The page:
In the second row, the first stamp features a photograph of Mallows Bay-Potomac River National Marine Sanctuary at sunset taken by Peter Turcik. Norbert Wu photographed the images shown on the next two stamps: the Farallon Islands, a refuge managed by the U.S. Fish and Wildlife Service that is surrounded by waters protected as part of Greater Farallones National Marine Sanctuary and elkhorn coral in Florida Keys National Marine Sanctuary. The Hawaiian monk seal on the final stamp was photographed in Hawaiian Islands Humpback Whale National Marine Sanctuary by Ed Lyman, NOAA.
The stamps in row three offer an image of a queen angelfish taken by G.P. Schmahl, NOAA, in Flower Garden Banks National Marine Sanctuary, followed by a sea otter photographed by Wu in Monterey Bay National Marine Sanctuary. On the next stamp, young rockfish explore the reef in Cordell Bank National Marine Sanctuary in an image captured by Joseph Hoyt, NOAA. Atlantic sea nettles like the one on the last stamp, photographed by Michael Durham, can be found in Gray’s Reef National Marine Sanctuary.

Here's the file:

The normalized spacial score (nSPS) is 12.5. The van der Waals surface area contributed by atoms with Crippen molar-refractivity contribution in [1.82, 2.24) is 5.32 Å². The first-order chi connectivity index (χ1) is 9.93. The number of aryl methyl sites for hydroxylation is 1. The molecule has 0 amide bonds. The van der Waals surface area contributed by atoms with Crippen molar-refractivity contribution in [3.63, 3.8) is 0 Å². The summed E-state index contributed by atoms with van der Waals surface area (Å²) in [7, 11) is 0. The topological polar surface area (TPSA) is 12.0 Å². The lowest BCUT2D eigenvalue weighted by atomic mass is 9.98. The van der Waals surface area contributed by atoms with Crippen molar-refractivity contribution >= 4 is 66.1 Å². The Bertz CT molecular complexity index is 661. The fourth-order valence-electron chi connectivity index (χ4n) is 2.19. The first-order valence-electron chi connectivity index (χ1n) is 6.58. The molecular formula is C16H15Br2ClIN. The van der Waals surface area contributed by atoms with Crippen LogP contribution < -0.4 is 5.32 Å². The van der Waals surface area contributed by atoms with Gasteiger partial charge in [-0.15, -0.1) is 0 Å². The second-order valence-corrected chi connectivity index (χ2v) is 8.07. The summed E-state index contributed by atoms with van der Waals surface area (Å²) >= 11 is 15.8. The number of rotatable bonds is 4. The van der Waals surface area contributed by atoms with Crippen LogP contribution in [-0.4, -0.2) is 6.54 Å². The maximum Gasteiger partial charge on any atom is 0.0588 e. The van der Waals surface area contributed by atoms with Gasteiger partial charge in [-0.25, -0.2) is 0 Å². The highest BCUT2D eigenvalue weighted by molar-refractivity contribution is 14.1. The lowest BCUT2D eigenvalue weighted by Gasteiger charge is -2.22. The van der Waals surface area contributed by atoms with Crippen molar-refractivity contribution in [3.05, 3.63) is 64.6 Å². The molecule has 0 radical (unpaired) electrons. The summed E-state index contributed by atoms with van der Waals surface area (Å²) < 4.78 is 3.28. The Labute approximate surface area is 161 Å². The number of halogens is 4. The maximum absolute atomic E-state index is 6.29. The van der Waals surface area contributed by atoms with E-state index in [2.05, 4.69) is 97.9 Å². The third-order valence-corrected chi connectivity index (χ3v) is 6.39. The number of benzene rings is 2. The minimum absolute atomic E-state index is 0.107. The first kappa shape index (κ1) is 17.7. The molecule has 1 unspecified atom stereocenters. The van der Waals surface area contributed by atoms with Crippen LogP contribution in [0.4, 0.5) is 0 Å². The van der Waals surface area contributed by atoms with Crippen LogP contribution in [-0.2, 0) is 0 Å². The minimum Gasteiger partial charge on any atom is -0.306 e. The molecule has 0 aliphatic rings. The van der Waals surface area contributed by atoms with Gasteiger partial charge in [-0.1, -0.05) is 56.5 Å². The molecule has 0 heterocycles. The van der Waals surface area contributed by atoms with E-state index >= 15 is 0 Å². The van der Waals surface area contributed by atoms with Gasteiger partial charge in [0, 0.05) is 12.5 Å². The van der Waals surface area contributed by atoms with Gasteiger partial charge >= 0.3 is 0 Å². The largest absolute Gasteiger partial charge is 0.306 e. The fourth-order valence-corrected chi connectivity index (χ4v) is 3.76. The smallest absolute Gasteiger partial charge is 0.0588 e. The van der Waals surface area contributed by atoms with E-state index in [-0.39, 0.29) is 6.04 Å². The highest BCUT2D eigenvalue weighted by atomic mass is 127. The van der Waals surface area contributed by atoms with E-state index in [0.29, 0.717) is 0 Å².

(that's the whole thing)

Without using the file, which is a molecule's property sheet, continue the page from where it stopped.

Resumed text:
All of the stamps in the final row feature images captured by NOAA staff photographers. Jeff Harris photographed the sea lions in Channel Islands National Marine Sanctuary; Greg McFall photographed the sand tiger shark in Monitor National Marine Sanctuary. The photograph of Rose Atoll, part of National Marine Sanctuary of American Samoa, was taken by Wendy Cover; Kate Thompson captured the image of an icy shoreline in Thunder Bay National Marine Sanctuary.
James Webb Space Telescope
Several products associated with the James Webb Space Telescope stamp is available from the USPS here.
The U.S. Postal Service traveled where it has gone many times before when it issued a stamp September 8 commemorating NASA’s James Webb Space Telescope, the largest and most complex telescope ever deployed in space.